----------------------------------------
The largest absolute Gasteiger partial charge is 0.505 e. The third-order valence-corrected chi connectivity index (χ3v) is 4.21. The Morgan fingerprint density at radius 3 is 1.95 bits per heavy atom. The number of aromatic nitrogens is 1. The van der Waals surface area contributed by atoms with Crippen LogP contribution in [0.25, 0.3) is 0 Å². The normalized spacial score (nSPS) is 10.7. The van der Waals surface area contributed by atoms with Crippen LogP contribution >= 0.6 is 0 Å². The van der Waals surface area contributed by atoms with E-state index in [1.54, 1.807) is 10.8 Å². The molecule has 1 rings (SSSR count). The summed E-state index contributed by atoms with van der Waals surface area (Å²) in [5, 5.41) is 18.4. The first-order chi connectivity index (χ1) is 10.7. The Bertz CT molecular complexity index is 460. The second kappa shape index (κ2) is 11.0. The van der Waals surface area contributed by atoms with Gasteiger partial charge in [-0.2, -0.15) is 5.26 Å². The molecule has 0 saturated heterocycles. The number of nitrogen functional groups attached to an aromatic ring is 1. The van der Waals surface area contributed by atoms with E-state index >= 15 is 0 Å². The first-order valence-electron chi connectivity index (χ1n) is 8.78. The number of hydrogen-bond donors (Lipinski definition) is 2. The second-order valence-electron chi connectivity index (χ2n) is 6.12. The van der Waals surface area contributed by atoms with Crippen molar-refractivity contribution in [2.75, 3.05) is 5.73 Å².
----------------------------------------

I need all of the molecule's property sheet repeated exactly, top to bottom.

The largest absolute Gasteiger partial charge is 0.505 e. The third-order valence-corrected chi connectivity index (χ3v) is 4.21. The Morgan fingerprint density at radius 3 is 1.95 bits per heavy atom. The number of aromatic nitrogens is 1. The van der Waals surface area contributed by atoms with Crippen LogP contribution in [0.25, 0.3) is 0 Å². The normalized spacial score (nSPS) is 10.7. The van der Waals surface area contributed by atoms with Crippen LogP contribution >= 0.6 is 0 Å². The van der Waals surface area contributed by atoms with E-state index in [1.54, 1.807) is 10.8 Å². The molecule has 1 rings (SSSR count). The summed E-state index contributed by atoms with van der Waals surface area (Å²) in [5, 5.41) is 18.4. The first-order chi connectivity index (χ1) is 10.7. The Bertz CT molecular complexity index is 460. The second kappa shape index (κ2) is 11.0. The van der Waals surface area contributed by atoms with Gasteiger partial charge in [-0.2, -0.15) is 5.26 Å². The molecule has 0 saturated heterocycles. The number of nitrogen functional groups attached to an aromatic ring is 1. The van der Waals surface area contributed by atoms with E-state index >= 15 is 0 Å². The first-order valence-electron chi connectivity index (χ1n) is 8.78. The number of hydrogen-bond donors (Lipinski definition) is 2. The second-order valence-electron chi connectivity index (χ2n) is 6.12. The van der Waals surface area contributed by atoms with Crippen molar-refractivity contribution in [2.75, 3.05) is 5.73 Å².